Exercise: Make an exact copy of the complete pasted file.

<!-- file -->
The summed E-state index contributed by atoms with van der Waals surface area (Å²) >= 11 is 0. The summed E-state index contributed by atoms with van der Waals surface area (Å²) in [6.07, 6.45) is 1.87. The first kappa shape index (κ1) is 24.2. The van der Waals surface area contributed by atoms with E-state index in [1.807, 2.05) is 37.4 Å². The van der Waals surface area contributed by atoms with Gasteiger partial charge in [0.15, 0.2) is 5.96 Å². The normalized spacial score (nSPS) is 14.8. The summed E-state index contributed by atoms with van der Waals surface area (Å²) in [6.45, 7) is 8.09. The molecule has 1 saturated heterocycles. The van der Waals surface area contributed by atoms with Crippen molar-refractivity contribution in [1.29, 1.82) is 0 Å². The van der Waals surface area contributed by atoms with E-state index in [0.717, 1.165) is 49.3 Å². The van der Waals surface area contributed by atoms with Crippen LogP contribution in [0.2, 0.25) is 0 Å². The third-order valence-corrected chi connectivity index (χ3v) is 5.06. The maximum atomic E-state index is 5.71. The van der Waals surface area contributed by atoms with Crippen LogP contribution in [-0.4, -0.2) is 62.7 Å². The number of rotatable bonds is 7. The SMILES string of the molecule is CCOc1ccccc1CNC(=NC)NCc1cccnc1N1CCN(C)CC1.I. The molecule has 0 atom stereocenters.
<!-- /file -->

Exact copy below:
The summed E-state index contributed by atoms with van der Waals surface area (Å²) >= 11 is 0. The summed E-state index contributed by atoms with van der Waals surface area (Å²) in [6.07, 6.45) is 1.87. The first kappa shape index (κ1) is 24.2. The van der Waals surface area contributed by atoms with E-state index in [1.807, 2.05) is 37.4 Å². The van der Waals surface area contributed by atoms with Gasteiger partial charge in [0.15, 0.2) is 5.96 Å². The normalized spacial score (nSPS) is 14.8. The summed E-state index contributed by atoms with van der Waals surface area (Å²) in [6.45, 7) is 8.09. The molecule has 1 saturated heterocycles. The van der Waals surface area contributed by atoms with Crippen molar-refractivity contribution in [1.29, 1.82) is 0 Å². The van der Waals surface area contributed by atoms with E-state index in [0.717, 1.165) is 49.3 Å². The van der Waals surface area contributed by atoms with Crippen LogP contribution in [0.2, 0.25) is 0 Å². The third-order valence-corrected chi connectivity index (χ3v) is 5.06. The maximum atomic E-state index is 5.71. The van der Waals surface area contributed by atoms with Crippen LogP contribution in [-0.4, -0.2) is 62.7 Å². The number of rotatable bonds is 7. The SMILES string of the molecule is CCOc1ccccc1CNC(=NC)NCc1cccnc1N1CCN(C)CC1.I. The molecule has 0 atom stereocenters.